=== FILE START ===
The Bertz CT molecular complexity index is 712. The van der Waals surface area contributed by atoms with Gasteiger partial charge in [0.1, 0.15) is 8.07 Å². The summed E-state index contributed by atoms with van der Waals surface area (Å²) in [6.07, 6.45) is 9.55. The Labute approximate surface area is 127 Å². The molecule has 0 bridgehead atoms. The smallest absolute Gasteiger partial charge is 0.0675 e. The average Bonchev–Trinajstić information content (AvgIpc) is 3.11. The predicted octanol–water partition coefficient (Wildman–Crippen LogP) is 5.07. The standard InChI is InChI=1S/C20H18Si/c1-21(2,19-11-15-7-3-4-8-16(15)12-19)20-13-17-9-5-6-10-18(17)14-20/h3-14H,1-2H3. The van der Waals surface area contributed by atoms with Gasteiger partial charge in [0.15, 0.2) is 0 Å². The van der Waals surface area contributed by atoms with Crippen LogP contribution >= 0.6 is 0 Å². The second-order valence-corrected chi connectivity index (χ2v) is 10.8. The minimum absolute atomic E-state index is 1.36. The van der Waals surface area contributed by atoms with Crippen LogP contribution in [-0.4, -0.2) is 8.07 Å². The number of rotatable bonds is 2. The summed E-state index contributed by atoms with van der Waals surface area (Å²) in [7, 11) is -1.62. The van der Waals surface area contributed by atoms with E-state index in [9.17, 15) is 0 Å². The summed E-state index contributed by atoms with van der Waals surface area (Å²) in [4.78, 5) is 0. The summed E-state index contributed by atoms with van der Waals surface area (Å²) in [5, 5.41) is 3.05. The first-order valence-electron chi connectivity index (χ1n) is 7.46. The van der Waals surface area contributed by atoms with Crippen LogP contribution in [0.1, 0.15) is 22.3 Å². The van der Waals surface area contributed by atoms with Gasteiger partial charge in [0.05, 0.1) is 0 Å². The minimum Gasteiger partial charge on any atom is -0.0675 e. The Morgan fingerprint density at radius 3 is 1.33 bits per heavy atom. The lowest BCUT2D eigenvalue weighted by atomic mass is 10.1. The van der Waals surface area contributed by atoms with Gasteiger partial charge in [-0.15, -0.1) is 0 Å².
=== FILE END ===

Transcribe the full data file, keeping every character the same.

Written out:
The Bertz CT molecular complexity index is 712. The van der Waals surface area contributed by atoms with Gasteiger partial charge in [0.1, 0.15) is 8.07 Å². The summed E-state index contributed by atoms with van der Waals surface area (Å²) in [6.07, 6.45) is 9.55. The Labute approximate surface area is 127 Å². The molecule has 0 bridgehead atoms. The smallest absolute Gasteiger partial charge is 0.0675 e. The average Bonchev–Trinajstić information content (AvgIpc) is 3.11. The predicted octanol–water partition coefficient (Wildman–Crippen LogP) is 5.07. The standard InChI is InChI=1S/C20H18Si/c1-21(2,19-11-15-7-3-4-8-16(15)12-19)20-13-17-9-5-6-10-18(17)14-20/h3-14H,1-2H3. The van der Waals surface area contributed by atoms with Gasteiger partial charge in [0.15, 0.2) is 0 Å². The van der Waals surface area contributed by atoms with Crippen LogP contribution >= 0.6 is 0 Å². The second-order valence-corrected chi connectivity index (χ2v) is 10.8. The minimum absolute atomic E-state index is 1.36. The van der Waals surface area contributed by atoms with Crippen LogP contribution in [-0.4, -0.2) is 8.07 Å². The number of rotatable bonds is 2. The summed E-state index contributed by atoms with van der Waals surface area (Å²) in [7, 11) is -1.62. The van der Waals surface area contributed by atoms with E-state index in [9.17, 15) is 0 Å². The summed E-state index contributed by atoms with van der Waals surface area (Å²) in [4.78, 5) is 0. The summed E-state index contributed by atoms with van der Waals surface area (Å²) in [5, 5.41) is 3.05. The first-order valence-electron chi connectivity index (χ1n) is 7.46. The van der Waals surface area contributed by atoms with Crippen LogP contribution in [0.1, 0.15) is 22.3 Å². The van der Waals surface area contributed by atoms with Gasteiger partial charge in [0.05, 0.1) is 0 Å². The minimum Gasteiger partial charge on any atom is -0.0675 e. The Morgan fingerprint density at radius 3 is 1.33 bits per heavy atom. The lowest BCUT2D eigenvalue weighted by atomic mass is 10.1. The van der Waals surface area contributed by atoms with Gasteiger partial charge in [-0.15, -0.1) is 0 Å².